BloggerMouth said...

This one's a treat. It's interesting to see that a man can sketch a woman's mind this way... The imagery was quite powerful. I could see it happening in my head. And dusky plumes like exclamation points... splendid choice of words! I do love your style so very much!

Nevine said...

A beautiful expression of a woman's mind when it is not so beautiful. I am amazed at your ability to understand a woman's psyche, her inner self, at such a moment. It is hard for even a woman who has not had such an experience to describe it. You did it so well. An excellent piece of work, and such a treat to read.


K.Lawson Gilbert said...

Wow - only a true poet could have expressed the betrayal, the indignation, and the revenge in such dramatic and vivid detail. Fantastic work, Joaquin!

Julie said...

Oh, yeah. Burn his stanky, two-timing (fill in the blank with sailor words). I love those dusky plumes! And the lipstick in a crescent on the rim is awesome. Joaquin, you are a wonderful storyteller and poet. I've told you that repeatedly. Can't help it. It has to be said.

I always either sympathize with your main character or someone in the poem, no matter what they do. That is the sign of an excellent storyteller.

catvibe said...

I had you in my top 10 list last contest. I was mad that your entry didn't make the 40's club because I thought it rocked. I mean, why ask for poetry if your not going to score it like you would a story, right? Anyway, your story/poem, rocked the contest for me.

joaquin carvel said...

troop - thank you! this is the whole thing - the one i entered into the contest was about 50 words lighter - i kinda like this one better though.

aniket - wow, you're right! i didn't think of it, but almost wished i'd entered it again just to see if anyone'd notice. would have had to change the last lines, though. and thanks for the shout outs - we'll see if they drop by. :)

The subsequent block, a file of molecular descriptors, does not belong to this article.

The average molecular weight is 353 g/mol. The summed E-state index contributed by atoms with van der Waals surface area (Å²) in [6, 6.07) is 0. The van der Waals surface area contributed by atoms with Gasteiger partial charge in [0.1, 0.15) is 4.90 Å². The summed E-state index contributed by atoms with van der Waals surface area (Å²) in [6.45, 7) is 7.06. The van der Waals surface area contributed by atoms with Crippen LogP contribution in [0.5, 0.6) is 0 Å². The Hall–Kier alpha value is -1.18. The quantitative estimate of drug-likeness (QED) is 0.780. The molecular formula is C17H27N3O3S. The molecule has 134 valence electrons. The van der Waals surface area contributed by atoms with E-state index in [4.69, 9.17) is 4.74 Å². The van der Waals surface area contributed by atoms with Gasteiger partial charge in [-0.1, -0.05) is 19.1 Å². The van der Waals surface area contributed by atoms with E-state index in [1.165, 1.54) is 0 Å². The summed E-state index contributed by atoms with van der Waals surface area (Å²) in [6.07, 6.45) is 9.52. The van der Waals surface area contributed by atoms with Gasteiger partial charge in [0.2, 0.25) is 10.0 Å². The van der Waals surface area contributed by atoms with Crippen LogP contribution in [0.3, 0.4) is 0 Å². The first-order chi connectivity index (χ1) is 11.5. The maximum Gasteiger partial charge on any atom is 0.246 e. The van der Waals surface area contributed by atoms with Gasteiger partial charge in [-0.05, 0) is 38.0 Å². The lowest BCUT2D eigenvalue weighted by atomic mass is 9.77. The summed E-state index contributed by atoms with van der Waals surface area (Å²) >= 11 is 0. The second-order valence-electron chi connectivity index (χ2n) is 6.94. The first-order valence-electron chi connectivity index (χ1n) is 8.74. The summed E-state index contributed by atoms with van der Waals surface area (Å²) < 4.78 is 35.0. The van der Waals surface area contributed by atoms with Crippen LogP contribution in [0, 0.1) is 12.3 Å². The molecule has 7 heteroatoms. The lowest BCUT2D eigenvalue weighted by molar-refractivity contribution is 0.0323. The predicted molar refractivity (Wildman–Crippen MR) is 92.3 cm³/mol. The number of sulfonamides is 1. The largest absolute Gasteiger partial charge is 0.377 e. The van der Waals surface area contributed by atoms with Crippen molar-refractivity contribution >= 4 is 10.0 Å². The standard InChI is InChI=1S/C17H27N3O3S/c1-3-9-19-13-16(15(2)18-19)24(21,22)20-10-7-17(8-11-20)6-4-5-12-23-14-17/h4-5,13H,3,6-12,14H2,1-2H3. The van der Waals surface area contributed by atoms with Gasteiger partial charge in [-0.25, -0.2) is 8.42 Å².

blo-mo - thank you - it was interesting to write - good to try on other skins sometimes. and if you could see it all in your head i guess it worked out!

nevine - i wouldn't go so far as to say i understand it - i think i just kind of followed it down the road a little - but i think i know what you mean. thank you!

k - thank you - the line between "dramatic" and "melodramatic" can get pretty fine at times - hopefully i stayed on the right side this time.

julie - coming from one of the best storyteller poets i've ever read - honestly - i'm dumbstruck. thank you.

cat - thank you! i guess it stands to reason that it's pretty tough for a poem in a fiction contest to do well - and any writing contest is pretty much subjective anyway - i just thought it'd be fun to see how a poem would fare. i don't know what my score was but i was happy with the responses people left - and to know i was in your top ten!

Karen said...

I remember this as one of my favorites from last year - and rereading confirms that judgment. The details are awesome. I think you're a winner. Every time!